The making of a typical publication in Braille format entails four basic phases. The time taken to produce a Braille publication varies, depending on the size of the book. A book of 100 pages, for instance, will take around 3 weeks to complete from start to finish. We print copies of the Holy Qur’an, in English and Arabic, Ahadith, prominent Islamic textbooks such as the Tasheel Series of the Jamiatul Ulama, as well as Da’wah literature with the intention of educating people and inviting them to Islam.
First, our panel of Ulama makes a careful selection of books from the wide range of Islamic literature available. They select publications that are beneficial, authentic, and popular as well as economically viable to reproduce, as the publishing of Braille books is very expensive. In relation to conventional printing, Braille printing costs roughly ten times more. Once a selection has been made, the manuscript is sent to our typist (Sister Naseera) who manually types in the text. Once captured in text format, the manuscript is sent to our Braille Department manager, Shiraaz Asmall, who converts the text into Braille by using a special translation programme called the Duxbury Braille Translator.
The manuscript, which has now been typed and converted into Braille, is ready to undergo proofreading. A draft Braille copy is printed out using specialized Braille Printers called EMBOSSERS. Once embossed, the manuscript is sent to our proof-reader, Mohammed Ameen, who works in tandem with Aslam Chilole, our sighted proof-reader, to compare the original text with the Braille version. Proof- reading involves checking the Braille document for grammar and punctuation errors according to international standards as well as formatting and aligning the Braille text. The dots should also be crisp and pointed so that they can easily be felt. Proof-reading is an important process which is sometimes undertaken up to four times before a manuscript is considered to be error-free.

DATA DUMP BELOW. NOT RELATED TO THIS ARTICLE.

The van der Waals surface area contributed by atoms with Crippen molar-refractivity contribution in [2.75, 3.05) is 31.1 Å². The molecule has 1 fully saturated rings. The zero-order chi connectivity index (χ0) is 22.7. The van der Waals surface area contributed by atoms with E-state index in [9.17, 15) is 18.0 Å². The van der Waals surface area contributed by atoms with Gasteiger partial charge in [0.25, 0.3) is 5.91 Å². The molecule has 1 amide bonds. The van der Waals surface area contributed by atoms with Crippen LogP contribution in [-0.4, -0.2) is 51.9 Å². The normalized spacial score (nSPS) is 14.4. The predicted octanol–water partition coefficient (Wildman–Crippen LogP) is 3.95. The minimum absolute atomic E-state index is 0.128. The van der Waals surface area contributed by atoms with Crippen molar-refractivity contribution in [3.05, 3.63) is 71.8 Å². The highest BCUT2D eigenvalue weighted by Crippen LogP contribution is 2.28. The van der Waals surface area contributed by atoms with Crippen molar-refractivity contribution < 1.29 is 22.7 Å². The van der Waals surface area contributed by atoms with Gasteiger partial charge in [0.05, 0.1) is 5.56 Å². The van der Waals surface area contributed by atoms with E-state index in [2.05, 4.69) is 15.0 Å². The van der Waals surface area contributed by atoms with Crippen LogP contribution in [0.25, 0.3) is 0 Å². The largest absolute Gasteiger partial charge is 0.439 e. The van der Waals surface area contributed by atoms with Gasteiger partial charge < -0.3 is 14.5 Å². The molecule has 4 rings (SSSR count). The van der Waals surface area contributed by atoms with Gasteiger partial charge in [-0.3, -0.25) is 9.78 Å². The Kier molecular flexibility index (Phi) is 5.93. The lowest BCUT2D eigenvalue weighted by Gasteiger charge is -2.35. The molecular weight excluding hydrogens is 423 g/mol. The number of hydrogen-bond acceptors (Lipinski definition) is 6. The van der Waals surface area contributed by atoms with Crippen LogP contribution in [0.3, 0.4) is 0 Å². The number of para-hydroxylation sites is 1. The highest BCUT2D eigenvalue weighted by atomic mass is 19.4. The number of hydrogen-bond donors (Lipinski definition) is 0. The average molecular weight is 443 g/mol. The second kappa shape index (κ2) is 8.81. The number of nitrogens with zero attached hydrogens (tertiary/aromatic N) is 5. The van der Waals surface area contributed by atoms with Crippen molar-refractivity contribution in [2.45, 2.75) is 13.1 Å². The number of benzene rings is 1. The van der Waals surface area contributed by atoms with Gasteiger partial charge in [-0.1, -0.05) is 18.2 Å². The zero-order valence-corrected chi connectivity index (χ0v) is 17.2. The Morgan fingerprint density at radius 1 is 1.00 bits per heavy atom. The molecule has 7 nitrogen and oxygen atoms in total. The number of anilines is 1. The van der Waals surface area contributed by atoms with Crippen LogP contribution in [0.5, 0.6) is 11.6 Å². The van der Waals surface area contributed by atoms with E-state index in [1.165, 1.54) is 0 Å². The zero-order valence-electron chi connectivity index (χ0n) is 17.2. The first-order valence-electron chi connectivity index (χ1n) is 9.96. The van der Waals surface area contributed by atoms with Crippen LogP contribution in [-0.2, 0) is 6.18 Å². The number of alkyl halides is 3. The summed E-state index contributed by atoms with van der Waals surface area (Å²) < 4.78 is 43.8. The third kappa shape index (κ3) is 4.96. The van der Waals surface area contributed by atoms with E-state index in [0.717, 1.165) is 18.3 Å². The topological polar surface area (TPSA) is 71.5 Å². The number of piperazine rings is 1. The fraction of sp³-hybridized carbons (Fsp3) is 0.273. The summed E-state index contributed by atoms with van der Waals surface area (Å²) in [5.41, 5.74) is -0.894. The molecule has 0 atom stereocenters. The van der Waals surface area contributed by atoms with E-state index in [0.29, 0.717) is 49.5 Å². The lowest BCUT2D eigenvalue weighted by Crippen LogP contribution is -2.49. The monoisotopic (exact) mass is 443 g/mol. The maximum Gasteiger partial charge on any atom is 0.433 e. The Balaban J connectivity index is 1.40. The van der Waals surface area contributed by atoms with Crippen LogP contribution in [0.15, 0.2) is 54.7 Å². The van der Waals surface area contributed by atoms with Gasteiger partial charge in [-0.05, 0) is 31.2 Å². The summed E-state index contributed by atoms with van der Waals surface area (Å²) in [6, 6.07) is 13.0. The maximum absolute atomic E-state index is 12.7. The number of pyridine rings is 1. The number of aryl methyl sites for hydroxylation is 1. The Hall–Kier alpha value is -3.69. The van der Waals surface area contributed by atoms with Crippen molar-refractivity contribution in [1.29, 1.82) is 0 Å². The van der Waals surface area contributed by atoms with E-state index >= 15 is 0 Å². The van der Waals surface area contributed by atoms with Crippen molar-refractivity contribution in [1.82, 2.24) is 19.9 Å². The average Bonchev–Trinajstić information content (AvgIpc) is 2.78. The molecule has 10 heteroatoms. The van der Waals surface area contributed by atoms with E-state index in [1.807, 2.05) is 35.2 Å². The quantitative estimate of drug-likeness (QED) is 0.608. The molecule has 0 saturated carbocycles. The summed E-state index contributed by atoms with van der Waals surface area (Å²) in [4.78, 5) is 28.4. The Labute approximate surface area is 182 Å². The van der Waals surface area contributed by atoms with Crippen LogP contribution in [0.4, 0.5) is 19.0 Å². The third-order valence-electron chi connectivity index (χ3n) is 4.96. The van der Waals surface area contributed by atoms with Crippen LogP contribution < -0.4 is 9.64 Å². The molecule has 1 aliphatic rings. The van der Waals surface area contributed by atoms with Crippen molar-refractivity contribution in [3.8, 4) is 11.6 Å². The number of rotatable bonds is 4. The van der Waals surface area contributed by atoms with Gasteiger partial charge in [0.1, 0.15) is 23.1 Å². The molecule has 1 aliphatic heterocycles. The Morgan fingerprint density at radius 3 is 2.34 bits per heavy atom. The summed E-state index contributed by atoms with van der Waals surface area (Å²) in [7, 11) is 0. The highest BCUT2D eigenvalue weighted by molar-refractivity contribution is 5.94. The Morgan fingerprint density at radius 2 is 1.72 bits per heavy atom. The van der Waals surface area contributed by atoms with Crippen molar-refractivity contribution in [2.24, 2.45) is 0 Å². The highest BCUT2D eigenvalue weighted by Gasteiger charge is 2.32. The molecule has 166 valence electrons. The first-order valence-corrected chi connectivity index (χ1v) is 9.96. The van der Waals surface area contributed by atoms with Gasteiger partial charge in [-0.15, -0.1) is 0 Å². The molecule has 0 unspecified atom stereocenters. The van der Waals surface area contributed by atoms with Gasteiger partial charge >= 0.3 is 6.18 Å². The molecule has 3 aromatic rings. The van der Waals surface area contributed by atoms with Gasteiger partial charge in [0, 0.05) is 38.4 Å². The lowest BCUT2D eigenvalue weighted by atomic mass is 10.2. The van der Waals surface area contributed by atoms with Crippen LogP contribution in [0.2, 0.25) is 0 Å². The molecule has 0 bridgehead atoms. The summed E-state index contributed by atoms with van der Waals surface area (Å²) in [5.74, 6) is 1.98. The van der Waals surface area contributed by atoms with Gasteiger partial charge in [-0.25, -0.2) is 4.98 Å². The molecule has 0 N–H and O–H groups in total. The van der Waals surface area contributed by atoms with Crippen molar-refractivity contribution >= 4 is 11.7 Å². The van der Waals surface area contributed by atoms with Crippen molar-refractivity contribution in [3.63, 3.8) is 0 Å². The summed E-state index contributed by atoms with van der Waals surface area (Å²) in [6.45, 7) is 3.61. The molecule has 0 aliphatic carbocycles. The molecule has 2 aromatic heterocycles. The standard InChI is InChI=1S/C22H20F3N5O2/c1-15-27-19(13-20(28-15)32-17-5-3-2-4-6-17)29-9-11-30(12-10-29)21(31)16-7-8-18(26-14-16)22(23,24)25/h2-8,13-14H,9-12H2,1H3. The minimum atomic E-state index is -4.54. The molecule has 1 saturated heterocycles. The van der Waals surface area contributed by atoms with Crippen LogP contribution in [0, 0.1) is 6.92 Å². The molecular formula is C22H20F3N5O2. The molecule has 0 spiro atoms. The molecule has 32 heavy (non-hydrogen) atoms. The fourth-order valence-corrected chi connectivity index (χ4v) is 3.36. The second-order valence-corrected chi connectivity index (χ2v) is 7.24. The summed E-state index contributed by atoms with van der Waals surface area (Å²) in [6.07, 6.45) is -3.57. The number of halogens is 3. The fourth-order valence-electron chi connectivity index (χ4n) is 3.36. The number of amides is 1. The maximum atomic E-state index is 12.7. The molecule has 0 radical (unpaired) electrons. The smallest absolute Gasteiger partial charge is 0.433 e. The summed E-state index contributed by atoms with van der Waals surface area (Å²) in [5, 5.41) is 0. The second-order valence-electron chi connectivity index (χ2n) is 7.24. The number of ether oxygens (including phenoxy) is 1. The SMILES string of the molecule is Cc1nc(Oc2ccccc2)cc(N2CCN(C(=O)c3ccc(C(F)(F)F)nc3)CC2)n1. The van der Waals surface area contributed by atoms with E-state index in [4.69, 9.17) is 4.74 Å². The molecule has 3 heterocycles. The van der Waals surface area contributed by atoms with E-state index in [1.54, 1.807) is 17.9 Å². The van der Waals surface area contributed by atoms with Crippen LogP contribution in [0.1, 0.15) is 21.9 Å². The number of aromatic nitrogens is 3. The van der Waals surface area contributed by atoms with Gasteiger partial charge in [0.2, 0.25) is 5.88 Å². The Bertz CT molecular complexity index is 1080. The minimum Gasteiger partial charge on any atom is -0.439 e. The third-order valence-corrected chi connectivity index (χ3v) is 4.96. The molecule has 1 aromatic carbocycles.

Once the manuscript is thoroughly proofed, a master copy is produced. We are now ready for mass embossing. For mass-scale production, i.e., exceeding fifty copies, the masters are produced on aluminium plates. Once the plates are produced, they are fitted on to our Heidelberg Platen Press, and are stamp out on to Braille paper.
The master copy is now embossed, or printed. Our embossers print on continuous feed paper which are thereafter separated and collated using a special machine called a Burster. The pages are then carefully placed in order by hand, and the book is subsequently bound and labelled. We now have a published Braille Book, ready for use by the learners of Madrassa An-Noor and our members around the world. Madrassa An-Noor aspires to meet the global demand for Islamic Braille Literature. As demand far exceeds supply, this poses a challenge to us. To keep abreast of this challenge, the staff at Madrassa An-Noor attend workshops to keep themselves well-informed about international production methods and standards. Pakistan, Saudi Arabia, Jordan and Malaysia are presently producing the Holy Qur’an in Arabic Braille.